You wouldn’t buy a Lamborghini and leave it out in the rain. So why invest your money in art or antiquities and then overlook the proper care needed for them? This is the question that new art collections management company Matassa Toffolo asks.
Based in London and started a year ago by Freda Matassa and Julia Toffolo, the company offers a wide range of services for every step of owning and managing an art collection.
“We’ve seen some real horror stories. Pictures hung above radiators, or heavy works being held up with one small nail,” said Julia Toffolo. “Owners don’t always understand how the value can just plummet if you don’t protect it. Particularly with contemporary art, you’ve got to know what you are doing.”
Catering for the public, private and corporate sector, Matassa Toffolo aims to deliver ‘museum-quality’ collections management at an international standard. Whether for one individual piece or for a whole collection they offer services in all areas of collection logistics. Matassa said: “We saw a gap in the market. People like to buy art but they don’t always know how to look after it.”
As well as the collections management services, Matassa and Toffolo also facilitate training for institutions and run talks with insurance companies on the importance of maintaining the condition of works.
Matassa has been an independent art advisor since 2006. Prior to that she was head of collections management at the Tate for all five of the UK sites, and before that she was registrar at the Royal Academy of Arts. Toffolo was formerly the deputy director and senior registrar of the UK Government Art Collection and where she managed and displayed its large fine art collection in high profile Government buildings on an international scale.
Combining both of their many years global experience and a wide network of industry professionals, the team have access to skilled experts in collections documentation and display. From installation and framing through to lighting and storage, Matassa Toffolo says it can manage any aspect of an art collections display. They can also help with the documentation aspects of owning a collection with condition inspections, provenance research and insurance advice among some of the many services offered. Together they can put together a bespoke team with the right skills for each individual project and collection.
“We can also offer curatorial services, giving advice and managing how to display the works from the lighting to how the pieces are hung and interpreted, it’s amazing how it can make a difference in engaging with the viewer,” said Matassa. “We also work with decorative arts as well, for example silver has been particularly interesting, although there are similar principles for decorative items they do need to be handled differently but we know the right specialists to ask.”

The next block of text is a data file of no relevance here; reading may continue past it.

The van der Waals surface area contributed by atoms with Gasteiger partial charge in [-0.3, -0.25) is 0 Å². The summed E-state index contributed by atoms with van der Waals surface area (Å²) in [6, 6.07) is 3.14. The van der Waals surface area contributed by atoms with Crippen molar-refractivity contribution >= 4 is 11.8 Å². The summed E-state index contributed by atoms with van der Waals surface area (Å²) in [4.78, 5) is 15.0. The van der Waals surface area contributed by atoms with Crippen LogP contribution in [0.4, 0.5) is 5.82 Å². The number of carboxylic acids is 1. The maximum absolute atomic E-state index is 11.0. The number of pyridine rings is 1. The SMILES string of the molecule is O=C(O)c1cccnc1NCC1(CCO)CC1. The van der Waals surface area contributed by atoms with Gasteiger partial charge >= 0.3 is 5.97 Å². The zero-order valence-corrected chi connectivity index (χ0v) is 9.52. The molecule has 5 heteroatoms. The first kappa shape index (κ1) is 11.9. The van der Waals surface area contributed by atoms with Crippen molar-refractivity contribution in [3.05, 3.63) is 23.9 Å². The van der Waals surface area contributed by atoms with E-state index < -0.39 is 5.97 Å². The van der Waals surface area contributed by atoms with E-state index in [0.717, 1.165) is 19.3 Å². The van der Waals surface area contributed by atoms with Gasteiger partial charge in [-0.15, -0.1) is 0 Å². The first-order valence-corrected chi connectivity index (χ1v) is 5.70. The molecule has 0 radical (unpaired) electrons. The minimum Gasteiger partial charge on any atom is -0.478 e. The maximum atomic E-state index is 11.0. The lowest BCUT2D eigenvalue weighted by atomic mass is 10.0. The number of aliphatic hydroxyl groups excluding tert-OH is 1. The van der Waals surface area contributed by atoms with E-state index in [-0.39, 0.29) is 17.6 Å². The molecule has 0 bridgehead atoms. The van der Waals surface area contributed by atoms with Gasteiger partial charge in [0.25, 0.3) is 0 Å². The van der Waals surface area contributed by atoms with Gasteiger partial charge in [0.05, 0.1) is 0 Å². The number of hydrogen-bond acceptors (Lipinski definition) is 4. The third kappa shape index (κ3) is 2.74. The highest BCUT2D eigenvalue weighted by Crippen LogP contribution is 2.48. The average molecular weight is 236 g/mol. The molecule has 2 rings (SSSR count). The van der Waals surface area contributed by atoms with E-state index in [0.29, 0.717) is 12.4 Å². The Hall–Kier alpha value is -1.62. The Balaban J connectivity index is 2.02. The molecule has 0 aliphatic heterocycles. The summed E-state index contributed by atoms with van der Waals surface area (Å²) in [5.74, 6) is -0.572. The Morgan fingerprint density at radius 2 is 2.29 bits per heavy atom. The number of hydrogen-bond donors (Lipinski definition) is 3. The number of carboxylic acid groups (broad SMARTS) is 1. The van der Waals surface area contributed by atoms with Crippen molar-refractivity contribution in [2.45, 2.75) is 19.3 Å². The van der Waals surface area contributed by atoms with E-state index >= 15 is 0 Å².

“The majority of business comes through word of mouth, people who want to invest in their collection,” added Toffolo. Some of their past projects have included entire exhibitions or small museums with no time or staff to maintain the collection, even colleges or universities that have collections of art and no means of managing them. “There is a lot of variety in what we do. Every day can be different. There is something amazing about opening a box and finding a Rembrandt inside” added Matassa.
“Artists intentions and circumstances can play a big part in how their work is displayed. This again is particularly relevant in contemporary art due to the wide variety of mediums used,” added Matassa.
The trends of the market are also influencing what the company does, with the increase of interest in the contemporary art market there is more need for its services. More artists are specifying particular ways in which their work needs to be stored or displayed and there is an increase in variety of mediums, some of which require specialist care and maintenance. “It’s easy to fall in love with a work of art and not think about how it needs to be maintained.” Matassa added.
When talking to about the future the company has big plans. Toffolo said: “Although we are currently mainly working in the UK, there is a huge potential for our services internationally.”
Matassa added: “Our plan is to grow and expand. We want our name to be known globally as a way of bringing museum standards to every collection. After all, the art will outlast us all.”